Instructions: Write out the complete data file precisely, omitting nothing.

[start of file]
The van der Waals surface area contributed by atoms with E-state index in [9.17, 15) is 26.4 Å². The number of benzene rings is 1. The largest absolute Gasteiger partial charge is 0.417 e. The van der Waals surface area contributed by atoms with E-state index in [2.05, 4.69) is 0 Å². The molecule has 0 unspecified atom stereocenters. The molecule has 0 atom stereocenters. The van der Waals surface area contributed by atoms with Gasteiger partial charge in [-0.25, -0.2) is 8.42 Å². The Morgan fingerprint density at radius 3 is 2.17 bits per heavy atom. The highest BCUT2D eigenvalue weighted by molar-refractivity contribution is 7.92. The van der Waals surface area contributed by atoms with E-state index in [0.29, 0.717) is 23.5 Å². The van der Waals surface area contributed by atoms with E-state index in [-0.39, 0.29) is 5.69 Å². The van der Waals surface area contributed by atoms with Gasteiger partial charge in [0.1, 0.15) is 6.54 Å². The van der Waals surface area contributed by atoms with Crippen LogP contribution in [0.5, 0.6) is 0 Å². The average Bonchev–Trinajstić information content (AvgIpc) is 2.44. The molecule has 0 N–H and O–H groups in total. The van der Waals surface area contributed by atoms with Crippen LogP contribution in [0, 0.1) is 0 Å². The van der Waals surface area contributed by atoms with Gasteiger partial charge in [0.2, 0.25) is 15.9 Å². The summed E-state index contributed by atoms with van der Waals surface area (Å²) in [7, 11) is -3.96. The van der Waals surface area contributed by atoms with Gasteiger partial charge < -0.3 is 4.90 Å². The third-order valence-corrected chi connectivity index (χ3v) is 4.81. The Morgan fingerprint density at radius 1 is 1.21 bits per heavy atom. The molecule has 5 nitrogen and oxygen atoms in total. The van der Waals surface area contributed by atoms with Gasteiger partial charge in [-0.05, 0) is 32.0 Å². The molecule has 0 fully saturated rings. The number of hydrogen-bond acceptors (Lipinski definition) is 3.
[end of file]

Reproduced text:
The van der Waals surface area contributed by atoms with E-state index in [9.17, 15) is 26.4 Å². The number of benzene rings is 1. The largest absolute Gasteiger partial charge is 0.417 e. The van der Waals surface area contributed by atoms with E-state index in [2.05, 4.69) is 0 Å². The molecule has 0 unspecified atom stereocenters. The molecule has 0 atom stereocenters. The van der Waals surface area contributed by atoms with Gasteiger partial charge in [-0.25, -0.2) is 8.42 Å². The Morgan fingerprint density at radius 3 is 2.17 bits per heavy atom. The highest BCUT2D eigenvalue weighted by molar-refractivity contribution is 7.92. The van der Waals surface area contributed by atoms with E-state index in [0.29, 0.717) is 23.5 Å². The van der Waals surface area contributed by atoms with E-state index in [-0.39, 0.29) is 5.69 Å². The van der Waals surface area contributed by atoms with Gasteiger partial charge in [0.1, 0.15) is 6.54 Å². The van der Waals surface area contributed by atoms with Crippen LogP contribution in [0.5, 0.6) is 0 Å². The average Bonchev–Trinajstić information content (AvgIpc) is 2.44. The molecule has 0 N–H and O–H groups in total. The van der Waals surface area contributed by atoms with Crippen LogP contribution in [0, 0.1) is 0 Å². The van der Waals surface area contributed by atoms with Gasteiger partial charge in [0.2, 0.25) is 15.9 Å². The summed E-state index contributed by atoms with van der Waals surface area (Å²) in [7, 11) is -3.96. The van der Waals surface area contributed by atoms with Gasteiger partial charge < -0.3 is 4.90 Å². The third-order valence-corrected chi connectivity index (χ3v) is 4.81. The Morgan fingerprint density at radius 1 is 1.21 bits per heavy atom. The molecule has 5 nitrogen and oxygen atoms in total. The van der Waals surface area contributed by atoms with Gasteiger partial charge in [-0.05, 0) is 32.0 Å². The molecule has 0 fully saturated rings. The number of hydrogen-bond acceptors (Lipinski definition) is 3.